David Bowie’s Blue-Eyed Soul
David Bowie might be one of the most unlikely blue-eyed (or more accurately, one blue eye and one green eye) soul singers in music history. Born in the bombed-out London neighborhood of Brixton in 1947, the pale, skinny, sometimes emaciated singer became known for his elegant, continental image and eclectic, artsy lyrics on his songs beginning in the late 1960s. But in the early 1970s-- on the high heels of his glam rock success and international stardom-- Bowie became fully enamored by American soul music and R&B culture with a zeal that has influenced his work and his life ever since.
With his 1973 album Aladdin Sane, Bowie began experimenting more freely with Jazz and Soul. Studio musicians were encouraged to add avant guarde jazz musical elements to the mix, virtuoso singers with Soul and R&B bona fides were highlighted, and Bowie soaked up American music influences on his US tour. The result was a seminal album with American influences that started Bowie’s love affair with American Soul and R&B music.
The 1974 album “Diamond Dogs”—a musical expression of George Orwell’s novel—had an edgier tone, but some songs borrowed heavily from the foreboding urban musical landscapes popular in Blaxploitation film soundtracks.
Bowie’s growing interest in American Soul and Rhythm and Blues manifested itself most demonstrably in the “Young Americans” album. Recorded in Philadelphia’s Sigma Sound Studios—where the great Gamble and Huff songs of the mid-1970s were laid out—Bowie booted his regular compliment of studio musicians for an entirely new group that included many future stars. Singer Luther Vandross, saxophonist David Sanborn, guitarist Carlos Alomar, background singer Ava Cherry, and others were introduced to a larger audience by David Bowie’s amazing “Young Americans” album.
Even as Bowie changed and evolved over the years—gravitating periodically toward punk, techno, pop, and alternative rock—many of the musicians contracted for his soul music album “Young Americans” remained as part of his trusted stable of musicians. Others became stars in their own right. Periodically, Bowie has done soul influenced music since, and even wandered into Jazz Vocal territory.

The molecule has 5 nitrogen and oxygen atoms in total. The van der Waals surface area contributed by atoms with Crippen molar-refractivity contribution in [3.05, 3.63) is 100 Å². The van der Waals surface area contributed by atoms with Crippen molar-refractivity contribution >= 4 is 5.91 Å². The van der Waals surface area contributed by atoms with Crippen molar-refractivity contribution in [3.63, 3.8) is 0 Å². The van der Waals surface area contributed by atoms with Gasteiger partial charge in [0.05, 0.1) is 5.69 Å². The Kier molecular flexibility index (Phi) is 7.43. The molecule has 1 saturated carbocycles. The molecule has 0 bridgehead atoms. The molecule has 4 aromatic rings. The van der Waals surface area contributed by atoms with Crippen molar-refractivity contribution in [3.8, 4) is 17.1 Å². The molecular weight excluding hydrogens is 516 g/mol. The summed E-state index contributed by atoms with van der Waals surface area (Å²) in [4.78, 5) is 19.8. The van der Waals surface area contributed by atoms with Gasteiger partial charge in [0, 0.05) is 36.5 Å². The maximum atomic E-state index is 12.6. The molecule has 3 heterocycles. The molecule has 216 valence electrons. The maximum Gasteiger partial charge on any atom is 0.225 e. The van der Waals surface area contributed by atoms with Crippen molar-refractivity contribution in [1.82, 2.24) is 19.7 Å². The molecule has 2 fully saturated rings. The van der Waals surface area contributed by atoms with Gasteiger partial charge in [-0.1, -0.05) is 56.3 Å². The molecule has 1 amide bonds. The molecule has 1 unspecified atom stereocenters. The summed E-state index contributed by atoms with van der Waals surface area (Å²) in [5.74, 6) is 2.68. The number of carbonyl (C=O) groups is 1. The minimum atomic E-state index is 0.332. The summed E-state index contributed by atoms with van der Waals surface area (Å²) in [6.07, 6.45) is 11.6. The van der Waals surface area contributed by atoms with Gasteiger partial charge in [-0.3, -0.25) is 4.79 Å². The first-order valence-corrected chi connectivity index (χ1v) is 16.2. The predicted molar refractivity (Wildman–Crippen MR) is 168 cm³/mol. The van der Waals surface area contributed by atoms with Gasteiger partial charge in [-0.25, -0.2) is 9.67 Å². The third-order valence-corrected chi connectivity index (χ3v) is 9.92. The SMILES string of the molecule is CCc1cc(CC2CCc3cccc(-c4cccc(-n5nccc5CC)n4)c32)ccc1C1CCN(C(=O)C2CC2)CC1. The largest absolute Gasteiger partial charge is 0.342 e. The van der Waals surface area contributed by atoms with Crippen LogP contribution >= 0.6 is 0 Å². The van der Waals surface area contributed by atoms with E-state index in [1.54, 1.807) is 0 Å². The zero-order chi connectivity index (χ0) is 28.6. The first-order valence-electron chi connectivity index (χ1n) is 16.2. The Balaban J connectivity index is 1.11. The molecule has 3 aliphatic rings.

In 2012, David Bowie celebrated his 20th anniversary of marriage to Somali-American model Iman, with whom he has one daughter.
Top 10 David Bowie Blue-Eyed Soul Songs
1. “Golden Years” – Station to Station (1976)
One Saturday morning in late 1975, I was watching “Soul Train” as Don Cornelius introduced a pale, emaciated white British singer with orange-red hair he called “David Boo-ey.” Don was usually up to date on trends and music, but he appeared to know very little about his guest. He mostly let the audience interview the unlikely singer before Bowie launched into a lip-synched version of “Golden Years.”
Mr. “Boo-ey” did a crappy job of lip-synching on the stage by himself, but the Soul Train dancers were digging it. Bowie followed it up with “Fame,” which got some of the most vocal encouragement I’ve ever heard from the Soul Train audience and dancers. The studio recording of “Golden Years” remains an infectious dance song, even three and a half decades later.
2. “Young Americans” – Young Americans (1975)
It must have been really something special to peel off the cellophane on David Bowie’s 1975 album Young Americans and set the record player arm down on the first cut of the record, the title track. The song starts out funky and soulful enough, with David Sanborn’s saxophone and Bowie’s smoky vocals grooving against the bouncy Philly groove. But 49 seconds into “Young Americans” comes the powerful, blasting, soulful background vocals led by an unknown 23-year old singer named Luther Vandross. And…. Wow!